Tuesday, June 11, 2013

Two Cent Tuesday: DRM a Little DRM of Me

Last week I talked about the problem with dots when I was loading books.  Here's another little niggling publishing problem I hadn't really considered before:  DRM or Digital Rights Management.  When I was loading my books, it didn't really seem like a big deal to me.  I wasn't that sure what it was, so I clicked on Amazon's "What's This?" button.  It defines it as:

DRM (Digital Rights Management) is intended to inhibit unauthorized distribution of the Kindle file of your book. Some authors want to encourage readers to share their work, and choose not to have DRM applied to their book. If you choose DRM, customers will still be able to lend the book to another user for a short period, and can also purchase the book as a gift for another user from the Kindle store.

And I thought, "Well that seems like a good thing.  I don't want people pirating my book."

Not DRM-Free, Freeloaders
Well silly me, I found out last month it is a big deal to some people.  Someone posted an article about how TOR books is going DRM-free.  (Because I guess they want people to steal their books.) and in the comments someone said, "I never buy books if they have DRM!"

My first thought was "Really?"  Seconded by "How do you even know if the book has DRM?"  I've never really paid attention to that because it obviously wasn't an issue.  But then other than giving out a free copy for promotions, I never loan books to anyone else.  I don't see on the product page on Amazon or B&N where it lists whether it has DRM or not.  Amazon has a category for "Lending" but that's not exactly the same because my books equipped with DRM say they have lending too.  The thing is, once your book is published (at least on Amazon) you can't turn the DRM off.  So if I want to get rid of it I'd have to unpublish them and reload them or some damned thing.  Seems like a lot of work.

So maybe someone can educate me on what the big deal is and how you know if it has DRM and how much I should be worried about that.  I have gotten a couple of books returned in the past, so maybe that was the reason--except for those that were just blatant cases of theft.  Though I'd say if you bought my book so you could give it away to all your friends to read, then maybe I'm better off if you don't buy it.  But I suppose I'm looking at this through the corporate glasses of "I don't want a bunch of freeloaders distributing my book!" instead of the artsy, "I just want people to read my book!" rose-colored glasses.  Well, since I'm in debt up to my eyeballs, freeloaders don't do me much good.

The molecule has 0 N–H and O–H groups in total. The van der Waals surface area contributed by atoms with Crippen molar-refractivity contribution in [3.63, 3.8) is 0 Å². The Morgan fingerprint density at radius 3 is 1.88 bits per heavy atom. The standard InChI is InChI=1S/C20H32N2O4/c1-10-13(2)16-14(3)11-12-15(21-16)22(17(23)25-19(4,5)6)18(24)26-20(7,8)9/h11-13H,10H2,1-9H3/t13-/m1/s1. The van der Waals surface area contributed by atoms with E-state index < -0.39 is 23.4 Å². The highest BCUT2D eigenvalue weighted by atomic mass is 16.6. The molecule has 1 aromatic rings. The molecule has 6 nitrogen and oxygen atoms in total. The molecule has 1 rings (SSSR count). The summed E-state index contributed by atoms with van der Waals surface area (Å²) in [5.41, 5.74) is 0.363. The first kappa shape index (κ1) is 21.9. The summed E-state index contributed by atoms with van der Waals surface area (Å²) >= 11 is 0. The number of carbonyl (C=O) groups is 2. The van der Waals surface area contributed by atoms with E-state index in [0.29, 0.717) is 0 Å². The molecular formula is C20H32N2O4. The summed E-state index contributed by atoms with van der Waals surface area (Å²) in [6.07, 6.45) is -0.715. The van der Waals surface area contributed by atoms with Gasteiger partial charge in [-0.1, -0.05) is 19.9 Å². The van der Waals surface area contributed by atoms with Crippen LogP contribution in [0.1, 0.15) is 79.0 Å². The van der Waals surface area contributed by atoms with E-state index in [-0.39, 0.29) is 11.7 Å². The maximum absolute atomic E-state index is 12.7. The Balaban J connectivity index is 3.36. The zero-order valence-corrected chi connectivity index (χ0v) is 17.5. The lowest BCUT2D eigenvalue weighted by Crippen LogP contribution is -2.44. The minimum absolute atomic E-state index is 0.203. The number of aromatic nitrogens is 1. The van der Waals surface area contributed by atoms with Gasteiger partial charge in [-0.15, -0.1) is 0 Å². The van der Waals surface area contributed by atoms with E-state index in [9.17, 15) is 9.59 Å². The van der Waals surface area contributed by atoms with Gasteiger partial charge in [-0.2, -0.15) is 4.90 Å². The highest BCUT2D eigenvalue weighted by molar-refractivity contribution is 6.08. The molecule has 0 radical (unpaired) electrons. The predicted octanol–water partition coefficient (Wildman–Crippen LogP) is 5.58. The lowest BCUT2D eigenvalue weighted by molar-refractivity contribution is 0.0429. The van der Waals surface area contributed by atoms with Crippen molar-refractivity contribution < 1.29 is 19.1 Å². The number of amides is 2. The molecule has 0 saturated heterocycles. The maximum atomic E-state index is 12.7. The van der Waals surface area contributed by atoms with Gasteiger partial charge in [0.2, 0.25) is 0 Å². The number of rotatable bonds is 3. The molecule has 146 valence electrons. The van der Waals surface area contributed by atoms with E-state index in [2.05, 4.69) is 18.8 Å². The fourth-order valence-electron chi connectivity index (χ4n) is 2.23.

I tend to side more with Helen Fielding on a Simpsons episode where someone at a book club says, "You didn't even read the book!" and she says, "As long as she bought a copy of it I still get the money."  That's my attitude.  I don't care so much if you READ the book, so long as I get PAID for the book.  I know that's shameful behavior for an "artist" but if you saw my bank account you'd probably understand why.

So stop whining about DRM and give me money!


  1. I remember seeing that DRM thing when I uploaded my books, but I can't recall if I selected it or not. I just went and checked and it appears I did not choose the DRM thing. Probably because I didn't know what it was and didn't want to screw something up. I can understand your frustration over feeling like you are losing dollars that you desperately need. I had no idea that the DRM thing was such a big deal either. I am guessing that it is a small demographic of cheapskates who are the ones with the issue. I wouldn't lose any sleep over it.

  2. I would never choose to not have DRM. If you choose not to have it, that means anyone else can pick up your book and distribute it freely, even charge for it, and there's nothing that you can do about it. You have basically given them permission. So, let's say you have a very popular book website from which you sell books. You get a lot of traffic. You could go around and pick non-DRM books and offer them through your site and charge for them. You wouldn't have to pay any kind of royalty or anything.

    For someone that's just trying to become known or for some kind of special promotional story, you might want to go with a non-DRM title, but, if you are actually trying to get paid for your work, it's not the best way to go.

  3. This is all new information to me, information I'll need to know when I get around to publishing a book of my own. I'll be paying attention to the comments you receive to further my education on publishing. Thanks.

  4. When I published my porn story I didn't have DRM. I could care less if it is pirated a billion times and I get no money. It's a porn story. Lulz.

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  7. I never buy music with DRM, but all my eBooks are DRM. I'm not sure why it would make a difference unless you want to read it offline I guess. Maybe you could do a few chapters DRM free and lock down the rest? Goods quotation Pat.



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